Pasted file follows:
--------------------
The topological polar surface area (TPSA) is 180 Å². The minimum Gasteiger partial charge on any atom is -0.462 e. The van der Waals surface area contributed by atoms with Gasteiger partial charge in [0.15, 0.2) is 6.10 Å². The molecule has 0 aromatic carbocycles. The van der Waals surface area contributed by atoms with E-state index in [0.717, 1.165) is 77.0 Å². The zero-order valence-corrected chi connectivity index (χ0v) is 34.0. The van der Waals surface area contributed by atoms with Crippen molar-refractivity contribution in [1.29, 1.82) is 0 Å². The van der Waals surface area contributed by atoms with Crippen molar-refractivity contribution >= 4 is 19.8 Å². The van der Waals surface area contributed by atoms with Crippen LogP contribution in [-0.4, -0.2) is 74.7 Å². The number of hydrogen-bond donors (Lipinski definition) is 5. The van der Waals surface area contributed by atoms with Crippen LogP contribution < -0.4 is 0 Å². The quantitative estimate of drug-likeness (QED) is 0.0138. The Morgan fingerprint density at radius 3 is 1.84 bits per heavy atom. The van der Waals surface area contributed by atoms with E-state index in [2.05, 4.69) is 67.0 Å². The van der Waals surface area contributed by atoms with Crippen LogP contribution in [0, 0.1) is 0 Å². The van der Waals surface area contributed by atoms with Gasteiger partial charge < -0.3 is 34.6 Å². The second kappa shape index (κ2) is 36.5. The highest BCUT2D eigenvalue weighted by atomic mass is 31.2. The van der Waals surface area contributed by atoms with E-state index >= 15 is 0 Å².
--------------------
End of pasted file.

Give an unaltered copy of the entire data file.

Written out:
The topological polar surface area (TPSA) is 180 Å². The minimum Gasteiger partial charge on any atom is -0.462 e. The van der Waals surface area contributed by atoms with Gasteiger partial charge in [0.15, 0.2) is 6.10 Å². The molecule has 0 aromatic carbocycles. The van der Waals surface area contributed by atoms with E-state index in [0.717, 1.165) is 77.0 Å². The zero-order valence-corrected chi connectivity index (χ0v) is 34.0. The van der Waals surface area contributed by atoms with Crippen molar-refractivity contribution in [1.29, 1.82) is 0 Å². The van der Waals surface area contributed by atoms with Crippen molar-refractivity contribution >= 4 is 19.8 Å². The van der Waals surface area contributed by atoms with Crippen LogP contribution in [-0.4, -0.2) is 74.7 Å². The number of hydrogen-bond donors (Lipinski definition) is 5. The van der Waals surface area contributed by atoms with Crippen LogP contribution < -0.4 is 0 Å². The quantitative estimate of drug-likeness (QED) is 0.0138. The Morgan fingerprint density at radius 3 is 1.84 bits per heavy atom. The van der Waals surface area contributed by atoms with E-state index in [2.05, 4.69) is 67.0 Å². The van der Waals surface area contributed by atoms with Crippen LogP contribution in [0, 0.1) is 0 Å². The van der Waals surface area contributed by atoms with Gasteiger partial charge < -0.3 is 34.6 Å². The second kappa shape index (κ2) is 36.5. The highest BCUT2D eigenvalue weighted by atomic mass is 31.2. The van der Waals surface area contributed by atoms with E-state index >= 15 is 0 Å².